Private Funding Sources

Community Reinvestment Act - The Community Reinvestment Act, enacted by Congress in 1977, is intended to encourage depository institutions to help meet the credit needs of the communities in which they operate, including low- and moderate-income neighborhoods, consistent with safe and sound banking operations.

Foundations - Foundations are non-profit organizations, generally created by philanthropists through endowments. They are created to maintain or enhance the natural environment. This broad terminology can cover a wide range of topics including research, community outreach and education, site-specific clean-up projects, and land reuse. While some foundations are focused on a particular geographic area, others are designed to provide assistance on a much larger scale. For example, the Joyce Foundation supports initiatives to change public policies regarding the Great Lakes region. While other foundations, such as, the Rockefeller Family Fund provides grants only to those agencies that are trying to impact the environment on a national level.

Land Reclamation Banks - Land reclamations are publicly funded or capitalized trust funds that actively acquire, manage, assess, cleanup, and develop properties, including brownfields, on behalf of a State or local government. These banks may be financed in several different ways.These can include tax-increment financing, land transfer taxes, land registration fees, and property sales and leases. Land reclamation banks may take title to properties via tax foreclosure, eminent domain, or purchase. Once properties are cleaned up and developed, the bank sells or leases them to generate income for future development projects.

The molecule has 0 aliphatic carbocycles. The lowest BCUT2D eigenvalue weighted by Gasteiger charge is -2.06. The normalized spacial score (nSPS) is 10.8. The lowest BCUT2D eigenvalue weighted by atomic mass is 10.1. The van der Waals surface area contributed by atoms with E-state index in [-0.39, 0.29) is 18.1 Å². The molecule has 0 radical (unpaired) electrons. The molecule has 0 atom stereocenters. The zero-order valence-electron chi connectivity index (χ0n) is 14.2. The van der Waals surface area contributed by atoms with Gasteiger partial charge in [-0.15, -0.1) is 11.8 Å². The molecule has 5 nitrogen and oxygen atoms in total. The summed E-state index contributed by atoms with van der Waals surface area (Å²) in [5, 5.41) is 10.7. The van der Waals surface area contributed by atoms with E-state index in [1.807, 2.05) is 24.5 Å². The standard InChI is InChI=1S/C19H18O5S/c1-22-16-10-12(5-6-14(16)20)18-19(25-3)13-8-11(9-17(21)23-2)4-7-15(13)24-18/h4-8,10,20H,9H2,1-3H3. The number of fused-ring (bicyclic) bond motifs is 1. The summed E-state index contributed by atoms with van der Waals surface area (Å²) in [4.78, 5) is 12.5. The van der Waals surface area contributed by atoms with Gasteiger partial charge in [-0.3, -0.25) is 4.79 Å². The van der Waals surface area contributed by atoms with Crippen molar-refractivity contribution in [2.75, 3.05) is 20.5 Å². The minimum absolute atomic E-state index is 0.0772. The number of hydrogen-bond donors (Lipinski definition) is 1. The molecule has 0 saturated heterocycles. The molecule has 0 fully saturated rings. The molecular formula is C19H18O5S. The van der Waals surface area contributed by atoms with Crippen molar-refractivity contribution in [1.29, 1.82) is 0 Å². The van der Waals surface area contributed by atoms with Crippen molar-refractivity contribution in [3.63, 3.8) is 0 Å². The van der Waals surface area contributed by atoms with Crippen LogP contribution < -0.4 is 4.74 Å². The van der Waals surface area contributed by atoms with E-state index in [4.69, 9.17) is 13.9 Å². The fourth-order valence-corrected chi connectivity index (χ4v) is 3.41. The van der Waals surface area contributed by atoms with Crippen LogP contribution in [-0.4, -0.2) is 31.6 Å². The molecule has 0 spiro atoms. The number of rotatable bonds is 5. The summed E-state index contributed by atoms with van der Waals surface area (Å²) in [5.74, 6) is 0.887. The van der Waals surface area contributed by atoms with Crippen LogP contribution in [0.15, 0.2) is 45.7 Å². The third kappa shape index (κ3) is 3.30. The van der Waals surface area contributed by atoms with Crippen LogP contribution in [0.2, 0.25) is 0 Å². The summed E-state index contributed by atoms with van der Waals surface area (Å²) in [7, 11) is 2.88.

Land reclamation banks combine planning, financing, management, cleanup, and redevelopment functions in a single organization allowing local efforts to be focused. Land reclamation banks may elect to assume environmental and financial liability risks that the private sector is unwilling to bear.

Land Recycling Companies - Land Recycling Companies are 501(c)(3) non-profit organizations that seek to provide an innovative and energetic response to the problems of potentially contaminated brownfields properties that affect communities across the country. These organizations identify brownfields properties, serve as information clearinghouses, and seek to bring together members of the communities, government agencies, financial institutions, and the other private parties necessary to make brownfields redevelopment work. Land Recycling Companies may also help finance brownfields assessment and cleanup activities. These types of companies can bring innovative and flexible approaches to brownfields assessment, cleanup, and redevelopment. They offer the opportunity to leverage not only their own environmental expertise and financial resources, but also the public and private resources that they may attract to specific brownfields projects.


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